The Old English and the Middle English Period

The Old English or Anglo-Saxon Period (450–1150 A.D.)

During the Old English Period England was occupied by the Westgermanic tribes of the Angles, Saxons and Jutes and converted to Christianity. It is the period during which the Westgermanic dialects of the invaders merged to form the beginning of the English language.

Beowulf, which is said to be the first English epic, was made for oral performance by a scop (minstrel, singer) at festive meetings. It had been orally transmitted from the 7th or 8th century until it was finally written down around 1000 A.D. as a manuscript. It is an epic poem about the Danish King Hrothgar and Beowulf, the brave Geat (Gaute – die Gauten waren ein südschwedischer Stamm), who becomes King of the Geats and finally dies a heroic death fighting against a dragon.

  • The translation of BEDA VENERABILIS' Historia Ecclesiastica Gentis Anglorum (Kirchengeschichte der Angelsaxen, 731 A.D.) also belongs to this period.
  • The Anglo-Saxon Chronicle gives a survey of the events between the Anglo-Saxon settlement and the year 899 A.D.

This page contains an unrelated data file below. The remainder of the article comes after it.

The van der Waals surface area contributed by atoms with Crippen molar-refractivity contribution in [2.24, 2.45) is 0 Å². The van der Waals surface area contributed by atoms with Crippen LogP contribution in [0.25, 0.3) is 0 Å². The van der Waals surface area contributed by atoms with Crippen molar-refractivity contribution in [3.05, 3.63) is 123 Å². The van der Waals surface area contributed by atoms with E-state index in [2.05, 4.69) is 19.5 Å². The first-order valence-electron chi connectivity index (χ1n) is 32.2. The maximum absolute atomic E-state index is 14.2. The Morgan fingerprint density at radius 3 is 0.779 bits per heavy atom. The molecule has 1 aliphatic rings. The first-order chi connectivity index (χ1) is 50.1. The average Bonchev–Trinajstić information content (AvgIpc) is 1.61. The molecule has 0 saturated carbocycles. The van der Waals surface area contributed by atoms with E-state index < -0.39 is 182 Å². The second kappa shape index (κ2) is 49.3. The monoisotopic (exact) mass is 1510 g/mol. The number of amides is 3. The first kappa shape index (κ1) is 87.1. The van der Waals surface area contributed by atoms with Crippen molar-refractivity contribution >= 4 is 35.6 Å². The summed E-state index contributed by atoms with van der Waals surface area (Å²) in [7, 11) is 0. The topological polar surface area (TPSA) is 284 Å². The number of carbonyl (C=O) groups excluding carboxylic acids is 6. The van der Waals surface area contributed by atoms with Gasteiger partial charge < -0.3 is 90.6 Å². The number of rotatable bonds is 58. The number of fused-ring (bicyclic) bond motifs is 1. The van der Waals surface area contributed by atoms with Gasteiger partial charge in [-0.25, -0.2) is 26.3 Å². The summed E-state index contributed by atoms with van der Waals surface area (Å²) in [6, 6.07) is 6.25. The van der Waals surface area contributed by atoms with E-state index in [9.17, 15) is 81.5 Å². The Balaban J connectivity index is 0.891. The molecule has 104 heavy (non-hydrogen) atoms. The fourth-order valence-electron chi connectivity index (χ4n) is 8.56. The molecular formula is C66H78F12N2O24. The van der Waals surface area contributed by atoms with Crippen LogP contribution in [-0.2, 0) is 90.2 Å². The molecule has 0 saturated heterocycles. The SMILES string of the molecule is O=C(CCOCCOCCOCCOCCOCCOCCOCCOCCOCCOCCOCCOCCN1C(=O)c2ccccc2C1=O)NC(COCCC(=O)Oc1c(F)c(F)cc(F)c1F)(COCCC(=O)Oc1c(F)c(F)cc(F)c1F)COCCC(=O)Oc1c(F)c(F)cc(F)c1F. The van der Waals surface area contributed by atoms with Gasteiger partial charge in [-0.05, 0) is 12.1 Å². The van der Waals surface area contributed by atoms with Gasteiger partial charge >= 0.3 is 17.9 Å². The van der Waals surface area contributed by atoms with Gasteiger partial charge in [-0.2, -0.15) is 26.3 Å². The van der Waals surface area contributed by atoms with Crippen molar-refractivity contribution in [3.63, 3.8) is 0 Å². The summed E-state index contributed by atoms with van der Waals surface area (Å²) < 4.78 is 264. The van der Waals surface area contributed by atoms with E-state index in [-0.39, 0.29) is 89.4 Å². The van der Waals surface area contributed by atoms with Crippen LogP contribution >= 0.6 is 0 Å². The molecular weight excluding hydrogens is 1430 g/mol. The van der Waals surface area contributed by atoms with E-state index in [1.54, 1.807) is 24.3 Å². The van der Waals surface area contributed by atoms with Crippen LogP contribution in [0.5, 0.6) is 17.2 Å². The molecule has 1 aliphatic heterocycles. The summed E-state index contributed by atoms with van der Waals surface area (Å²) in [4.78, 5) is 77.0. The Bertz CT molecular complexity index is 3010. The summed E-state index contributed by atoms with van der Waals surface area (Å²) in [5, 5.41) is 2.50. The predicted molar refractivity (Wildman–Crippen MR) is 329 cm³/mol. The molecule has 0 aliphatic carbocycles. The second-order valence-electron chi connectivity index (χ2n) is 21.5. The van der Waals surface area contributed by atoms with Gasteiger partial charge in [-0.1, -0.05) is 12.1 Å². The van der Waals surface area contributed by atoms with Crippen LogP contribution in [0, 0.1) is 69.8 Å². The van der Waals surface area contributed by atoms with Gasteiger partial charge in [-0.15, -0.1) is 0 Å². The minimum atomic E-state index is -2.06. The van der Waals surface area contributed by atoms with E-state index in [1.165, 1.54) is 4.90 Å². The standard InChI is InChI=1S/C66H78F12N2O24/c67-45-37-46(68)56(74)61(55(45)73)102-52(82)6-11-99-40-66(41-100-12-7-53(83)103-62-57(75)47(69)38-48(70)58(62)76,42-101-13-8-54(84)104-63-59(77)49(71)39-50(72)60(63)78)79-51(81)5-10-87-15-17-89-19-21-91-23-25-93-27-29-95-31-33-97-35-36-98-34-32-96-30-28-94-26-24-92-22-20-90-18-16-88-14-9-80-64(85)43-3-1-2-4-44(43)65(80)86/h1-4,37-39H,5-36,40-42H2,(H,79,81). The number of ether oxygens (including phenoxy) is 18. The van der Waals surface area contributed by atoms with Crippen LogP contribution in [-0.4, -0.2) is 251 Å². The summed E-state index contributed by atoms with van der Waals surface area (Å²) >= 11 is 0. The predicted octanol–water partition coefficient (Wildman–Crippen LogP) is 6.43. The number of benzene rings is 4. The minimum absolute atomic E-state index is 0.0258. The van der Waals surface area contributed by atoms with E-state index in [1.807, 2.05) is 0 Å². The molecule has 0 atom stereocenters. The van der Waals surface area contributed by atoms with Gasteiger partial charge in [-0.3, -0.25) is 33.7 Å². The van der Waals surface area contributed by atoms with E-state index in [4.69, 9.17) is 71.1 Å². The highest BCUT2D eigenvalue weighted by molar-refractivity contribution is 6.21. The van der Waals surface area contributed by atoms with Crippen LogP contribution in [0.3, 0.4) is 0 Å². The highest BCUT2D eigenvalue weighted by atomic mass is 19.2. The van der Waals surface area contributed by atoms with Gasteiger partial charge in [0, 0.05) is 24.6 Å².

• The Battle of Maldon (about a battle fought against the Danes in 991 A.D.) and The Battle of Brunanburg describe episodes of Anglo-Saxon history in verse.

The Middle English Period (1150–1500)

It is the period following the Norman conquest in 1066. Literary novelties such as rhyme scheme and the romances were introduced through Norman-French influence. 116 romances about love and chivalric bravery are known from this period; they were written in verse, solely for entertainment. A popular subject of romances was ARTUS who is said to have led the Celts in their defence against the invading Angles and Saxons in the 5th century.

Based on the model of the Italian novella (BOCCACCIO; Decamerone; 1349–53) GEOFFREY CHAUCER´s The Canterbury Tales (1387–1400) is an outstanding literary work of this period. It is a framestory containing 23 stories written in heroic couplets. The stories are told by pilgrims of various medieval professions and trades. They have met to travel to the Shrine of Becket in Canterbury. To make their journey less tedious they agree to find out who of them is able to tell the best story.

The 29 pilgrims (the plan is not completed) are representatives of typical medieval social ranks and professions (e.g. a merchant, a ploughman, a weaver, a dyer, a friar, a squire); the reader gets to know them both as types and as individuals.

Stand: 2010
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